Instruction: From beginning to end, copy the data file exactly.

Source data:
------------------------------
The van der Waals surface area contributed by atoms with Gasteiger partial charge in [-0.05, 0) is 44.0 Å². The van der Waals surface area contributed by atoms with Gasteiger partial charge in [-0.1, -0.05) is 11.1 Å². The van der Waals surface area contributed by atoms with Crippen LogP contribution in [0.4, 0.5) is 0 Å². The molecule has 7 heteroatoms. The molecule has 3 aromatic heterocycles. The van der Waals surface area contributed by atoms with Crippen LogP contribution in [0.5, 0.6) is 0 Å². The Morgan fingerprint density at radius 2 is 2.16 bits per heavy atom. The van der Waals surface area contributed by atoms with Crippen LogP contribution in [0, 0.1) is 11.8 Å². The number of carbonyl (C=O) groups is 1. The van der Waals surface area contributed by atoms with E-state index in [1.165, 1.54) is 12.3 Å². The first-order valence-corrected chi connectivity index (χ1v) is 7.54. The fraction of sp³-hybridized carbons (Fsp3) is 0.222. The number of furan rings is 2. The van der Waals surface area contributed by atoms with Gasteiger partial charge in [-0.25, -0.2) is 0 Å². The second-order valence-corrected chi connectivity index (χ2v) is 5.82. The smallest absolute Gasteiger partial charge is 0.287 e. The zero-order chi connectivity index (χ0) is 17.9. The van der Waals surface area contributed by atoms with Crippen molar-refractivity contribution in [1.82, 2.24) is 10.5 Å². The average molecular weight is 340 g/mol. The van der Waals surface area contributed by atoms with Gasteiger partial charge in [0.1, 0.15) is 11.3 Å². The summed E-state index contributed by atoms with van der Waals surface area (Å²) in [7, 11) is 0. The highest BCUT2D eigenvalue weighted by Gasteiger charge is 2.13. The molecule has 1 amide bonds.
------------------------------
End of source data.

The van der Waals surface area contributed by atoms with Gasteiger partial charge in [-0.05, 0) is 44.0 Å². The van der Waals surface area contributed by atoms with Gasteiger partial charge in [-0.1, -0.05) is 11.1 Å². The van der Waals surface area contributed by atoms with Crippen LogP contribution in [0.4, 0.5) is 0 Å². The molecule has 7 heteroatoms. The molecule has 3 aromatic heterocycles. The van der Waals surface area contributed by atoms with Crippen LogP contribution in [0.5, 0.6) is 0 Å². The Morgan fingerprint density at radius 2 is 2.16 bits per heavy atom. The van der Waals surface area contributed by atoms with Crippen LogP contribution in [0, 0.1) is 11.8 Å². The number of carbonyl (C=O) groups is 1. The van der Waals surface area contributed by atoms with E-state index in [1.165, 1.54) is 12.3 Å². The first-order valence-corrected chi connectivity index (χ1v) is 7.54. The fraction of sp³-hybridized carbons (Fsp3) is 0.222. The number of furan rings is 2. The van der Waals surface area contributed by atoms with Gasteiger partial charge in [-0.25, -0.2) is 0 Å². The second-order valence-corrected chi connectivity index (χ2v) is 5.82. The smallest absolute Gasteiger partial charge is 0.287 e. The zero-order chi connectivity index (χ0) is 17.9. The van der Waals surface area contributed by atoms with Crippen molar-refractivity contribution in [1.82, 2.24) is 10.5 Å². The average molecular weight is 340 g/mol. The van der Waals surface area contributed by atoms with Gasteiger partial charge in [0.1, 0.15) is 11.3 Å². The summed E-state index contributed by atoms with van der Waals surface area (Å²) in [7, 11) is 0. The highest BCUT2D eigenvalue weighted by Gasteiger charge is 2.13. The molecule has 1 amide bonds.